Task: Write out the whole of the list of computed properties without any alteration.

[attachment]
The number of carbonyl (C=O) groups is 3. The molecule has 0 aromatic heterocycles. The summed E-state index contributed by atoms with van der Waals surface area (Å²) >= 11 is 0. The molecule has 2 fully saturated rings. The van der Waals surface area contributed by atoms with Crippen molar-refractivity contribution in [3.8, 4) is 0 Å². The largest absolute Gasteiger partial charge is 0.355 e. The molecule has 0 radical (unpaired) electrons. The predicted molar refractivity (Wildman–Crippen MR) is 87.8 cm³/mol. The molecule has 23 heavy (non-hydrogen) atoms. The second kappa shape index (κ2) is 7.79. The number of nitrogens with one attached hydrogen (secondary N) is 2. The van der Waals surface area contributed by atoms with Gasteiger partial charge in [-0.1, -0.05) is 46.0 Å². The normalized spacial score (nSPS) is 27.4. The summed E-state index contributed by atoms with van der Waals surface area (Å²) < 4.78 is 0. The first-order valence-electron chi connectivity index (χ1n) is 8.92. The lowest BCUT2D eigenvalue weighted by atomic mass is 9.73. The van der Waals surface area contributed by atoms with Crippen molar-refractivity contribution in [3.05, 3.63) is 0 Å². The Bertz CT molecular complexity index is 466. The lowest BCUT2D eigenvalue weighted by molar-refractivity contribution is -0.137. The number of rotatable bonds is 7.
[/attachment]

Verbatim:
The number of carbonyl (C=O) groups is 3. The molecule has 0 aromatic heterocycles. The summed E-state index contributed by atoms with van der Waals surface area (Å²) >= 11 is 0. The molecule has 2 fully saturated rings. The van der Waals surface area contributed by atoms with Crippen molar-refractivity contribution in [3.8, 4) is 0 Å². The largest absolute Gasteiger partial charge is 0.355 e. The molecule has 0 radical (unpaired) electrons. The predicted molar refractivity (Wildman–Crippen MR) is 87.8 cm³/mol. The molecule has 23 heavy (non-hydrogen) atoms. The second kappa shape index (κ2) is 7.79. The number of nitrogens with one attached hydrogen (secondary N) is 2. The van der Waals surface area contributed by atoms with Gasteiger partial charge in [-0.1, -0.05) is 46.0 Å². The normalized spacial score (nSPS) is 27.4. The summed E-state index contributed by atoms with van der Waals surface area (Å²) < 4.78 is 0. The first-order valence-electron chi connectivity index (χ1n) is 8.92. The lowest BCUT2D eigenvalue weighted by atomic mass is 9.73. The van der Waals surface area contributed by atoms with Crippen molar-refractivity contribution in [3.05, 3.63) is 0 Å². The Bertz CT molecular complexity index is 466. The lowest BCUT2D eigenvalue weighted by molar-refractivity contribution is -0.137. The number of rotatable bonds is 7.